Though the liberal media rarely reports on it, there has been a sharp rise in persecution against Christians in certain locales around the world.
Whether it be the oppression of underground Christian churches in communist China, ideological prosecution for “blasphemy” against Islam in central Asian nations like Pakistan or horrific and brutal violence against them in Middle Eastern nations, Christians are indeed being persecuted in disturbing numbers.
However, while the media may ignore what is happening to Christians in places where they constitute a religious minority, that distressing plight has not gone unnoticed by U.K. Foreign Secretary Jeremy Hunt, who just urged his nation to “do more” to address the increasingly dire situation.
Sky News reported that experts recently estimated that some 215 million Christians worldwide faced discrimination, persecution and violence in 2017 due to their religious beliefs, part of a “dramatic rise in violence” against Christians that left an average of 250 of them murdered every month.
Hunt said that the U.K. “can and must do more” to help and ordered that a special independent review be conducted into the matter, a review that would be overseen by the Bishop of Truro, the Rt. Rev. Philip Mountstephen.
The review will reportedly include three primary goals: mapping out the “key countries” where persecution of Christians was taking place in Africa, Asia and the Middle East; providing an “objective analysis” of what sort of support the U.K. government could offer; and providing the government with recommendations for a “cohesive and comprehensive policy response.”
“Britain has long championed international religious freedom and the Prime Minister underlined our global leadership on this issue when she appointed my excellent colleague Lord Ahmad as her Special Envoy on Freedom of Religion or belief,” Hunt said. “So often the persecution of Christians is a telling early warning sign of the persecution of every minority.”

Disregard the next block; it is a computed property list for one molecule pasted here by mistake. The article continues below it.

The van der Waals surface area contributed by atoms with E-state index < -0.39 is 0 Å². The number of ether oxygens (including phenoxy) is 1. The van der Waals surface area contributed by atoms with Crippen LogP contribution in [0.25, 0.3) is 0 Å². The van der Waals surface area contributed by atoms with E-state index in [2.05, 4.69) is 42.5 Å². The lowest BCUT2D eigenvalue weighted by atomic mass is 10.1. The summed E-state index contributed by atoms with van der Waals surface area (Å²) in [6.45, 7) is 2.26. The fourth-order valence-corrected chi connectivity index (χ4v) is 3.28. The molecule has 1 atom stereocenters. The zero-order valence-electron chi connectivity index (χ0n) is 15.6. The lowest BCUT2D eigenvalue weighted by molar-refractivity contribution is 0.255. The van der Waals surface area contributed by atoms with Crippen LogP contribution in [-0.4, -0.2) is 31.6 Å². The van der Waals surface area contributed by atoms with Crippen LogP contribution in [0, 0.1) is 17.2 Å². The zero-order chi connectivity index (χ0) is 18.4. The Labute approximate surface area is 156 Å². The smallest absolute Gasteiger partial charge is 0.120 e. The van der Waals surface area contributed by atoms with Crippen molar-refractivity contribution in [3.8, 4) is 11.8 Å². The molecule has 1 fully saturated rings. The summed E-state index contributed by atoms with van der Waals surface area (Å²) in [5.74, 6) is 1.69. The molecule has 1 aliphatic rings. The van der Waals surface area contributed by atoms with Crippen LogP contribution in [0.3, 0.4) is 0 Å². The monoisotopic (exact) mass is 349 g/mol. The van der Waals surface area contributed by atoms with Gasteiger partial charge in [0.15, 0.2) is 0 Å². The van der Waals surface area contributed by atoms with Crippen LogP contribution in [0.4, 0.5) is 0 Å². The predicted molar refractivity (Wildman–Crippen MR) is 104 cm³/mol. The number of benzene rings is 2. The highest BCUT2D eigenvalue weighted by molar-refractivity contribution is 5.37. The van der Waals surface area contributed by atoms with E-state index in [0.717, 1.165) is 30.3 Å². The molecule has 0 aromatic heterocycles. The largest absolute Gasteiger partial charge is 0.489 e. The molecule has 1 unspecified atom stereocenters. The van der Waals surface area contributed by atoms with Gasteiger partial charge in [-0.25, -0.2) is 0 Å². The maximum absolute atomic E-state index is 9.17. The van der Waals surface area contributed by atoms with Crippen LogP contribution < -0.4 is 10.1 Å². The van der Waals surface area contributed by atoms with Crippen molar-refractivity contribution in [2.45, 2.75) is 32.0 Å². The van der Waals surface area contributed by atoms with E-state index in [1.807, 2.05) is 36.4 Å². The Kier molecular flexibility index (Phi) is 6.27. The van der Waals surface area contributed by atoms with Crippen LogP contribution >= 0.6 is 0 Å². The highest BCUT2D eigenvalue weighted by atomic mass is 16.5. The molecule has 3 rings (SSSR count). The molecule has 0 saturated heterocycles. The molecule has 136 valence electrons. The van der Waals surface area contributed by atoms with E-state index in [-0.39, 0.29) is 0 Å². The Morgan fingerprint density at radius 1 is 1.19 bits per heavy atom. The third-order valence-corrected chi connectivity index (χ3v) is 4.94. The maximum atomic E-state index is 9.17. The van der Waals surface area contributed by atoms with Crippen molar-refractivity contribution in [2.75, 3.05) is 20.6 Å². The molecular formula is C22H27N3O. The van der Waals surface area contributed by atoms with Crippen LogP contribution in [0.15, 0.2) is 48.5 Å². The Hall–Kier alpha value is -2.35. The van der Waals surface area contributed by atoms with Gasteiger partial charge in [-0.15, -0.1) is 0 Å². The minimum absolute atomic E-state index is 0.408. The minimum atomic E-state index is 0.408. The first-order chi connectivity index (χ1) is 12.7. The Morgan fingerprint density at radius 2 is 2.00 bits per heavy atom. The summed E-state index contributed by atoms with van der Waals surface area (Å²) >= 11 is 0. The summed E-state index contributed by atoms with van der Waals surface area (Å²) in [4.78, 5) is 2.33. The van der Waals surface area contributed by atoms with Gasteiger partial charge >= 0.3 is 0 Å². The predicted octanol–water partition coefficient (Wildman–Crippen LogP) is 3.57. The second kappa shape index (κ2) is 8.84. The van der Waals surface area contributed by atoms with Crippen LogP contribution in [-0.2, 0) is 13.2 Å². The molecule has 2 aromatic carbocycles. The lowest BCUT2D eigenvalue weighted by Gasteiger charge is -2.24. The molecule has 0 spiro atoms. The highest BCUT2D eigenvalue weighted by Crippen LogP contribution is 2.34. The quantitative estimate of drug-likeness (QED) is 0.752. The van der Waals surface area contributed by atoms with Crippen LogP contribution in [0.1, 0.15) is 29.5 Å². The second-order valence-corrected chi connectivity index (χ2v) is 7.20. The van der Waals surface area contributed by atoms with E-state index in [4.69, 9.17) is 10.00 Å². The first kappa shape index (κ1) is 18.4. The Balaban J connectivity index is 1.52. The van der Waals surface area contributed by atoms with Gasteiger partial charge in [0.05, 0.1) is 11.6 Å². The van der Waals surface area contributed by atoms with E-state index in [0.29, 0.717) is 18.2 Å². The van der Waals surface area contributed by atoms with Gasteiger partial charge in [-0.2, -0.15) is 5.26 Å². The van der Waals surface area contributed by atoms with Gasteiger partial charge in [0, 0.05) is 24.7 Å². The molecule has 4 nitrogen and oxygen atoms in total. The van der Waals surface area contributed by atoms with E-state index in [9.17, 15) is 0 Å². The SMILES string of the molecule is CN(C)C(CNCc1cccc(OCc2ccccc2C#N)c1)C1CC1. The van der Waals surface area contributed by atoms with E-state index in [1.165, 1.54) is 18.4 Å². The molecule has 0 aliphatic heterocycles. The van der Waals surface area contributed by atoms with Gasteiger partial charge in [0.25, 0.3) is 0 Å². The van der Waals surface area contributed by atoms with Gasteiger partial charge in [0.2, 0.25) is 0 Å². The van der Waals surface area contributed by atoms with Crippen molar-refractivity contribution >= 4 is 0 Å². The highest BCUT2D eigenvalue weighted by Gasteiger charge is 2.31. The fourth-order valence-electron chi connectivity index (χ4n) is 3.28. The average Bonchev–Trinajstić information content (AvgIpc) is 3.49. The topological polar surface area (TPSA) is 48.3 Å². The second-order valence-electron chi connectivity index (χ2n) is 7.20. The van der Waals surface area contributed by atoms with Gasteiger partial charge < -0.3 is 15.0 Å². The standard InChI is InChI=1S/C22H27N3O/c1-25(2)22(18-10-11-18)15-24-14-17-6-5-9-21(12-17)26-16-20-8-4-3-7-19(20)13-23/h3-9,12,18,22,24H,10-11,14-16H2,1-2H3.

“Today I have asked the Bishop of Truro to look at how the British Government can better respond to the plight of persecuted Christians around the world,” he added. “We can and must do more.”
Mountstephen seemed pleased to have been tapped by the foreign secretary to chair the review, as it was centered on “an issue close to my heart.”
“Part of the Christmas story tells how Jesus was himself the victim of persecution, so it seems particularly timely to launch this review at this season,” Mountstephen said. “I’ll be taking an objective look at how the British Government can better respond to the pressing plight of persecuted Christians around the world.”
Though it is but one case among many others, the current plight of persecuted and prosecuted Pakistani Christian Asia Bibi appears to be one impetus for the British government’s review of the widespread persecution of Christians in countries where they are the minority.
Eight years ago Bibi had been found guilty of blasphemy against Islam and sentenced to death for that crime. Her conviction was recently overturned by the Pakistani Supreme Court, however, and she is now being held in “protective custody” by the Pakistani government due to outraged protests and threats against her life by the nation’s Muslim majority.
There are reportedly a number of nations currently negotiating with Pakistan to secure her release for a grant of asylum. However, the U.K. is not one of them, perhaps out of fear of how such an offer would play with the substantial Muslim population that now lives in the U.K.
The decision by the U.K. government not to extend an offer of asylum to Bibi drew sharp criticism from the U.K.’s previous foreign secretary, Boris Johnson, who said, “we cannot allow the threat of violence to deter us from doing the right thing.”
He added that Bibi and others who share her plight had an “overwhelming claim for compassion from the British government.”
It remains to be seen what sort of conclusions and recommendations are reached by the official review, not to mention what — if any — actions are taken by the U.K. government to address the plight of persecuted Christians around the globe.
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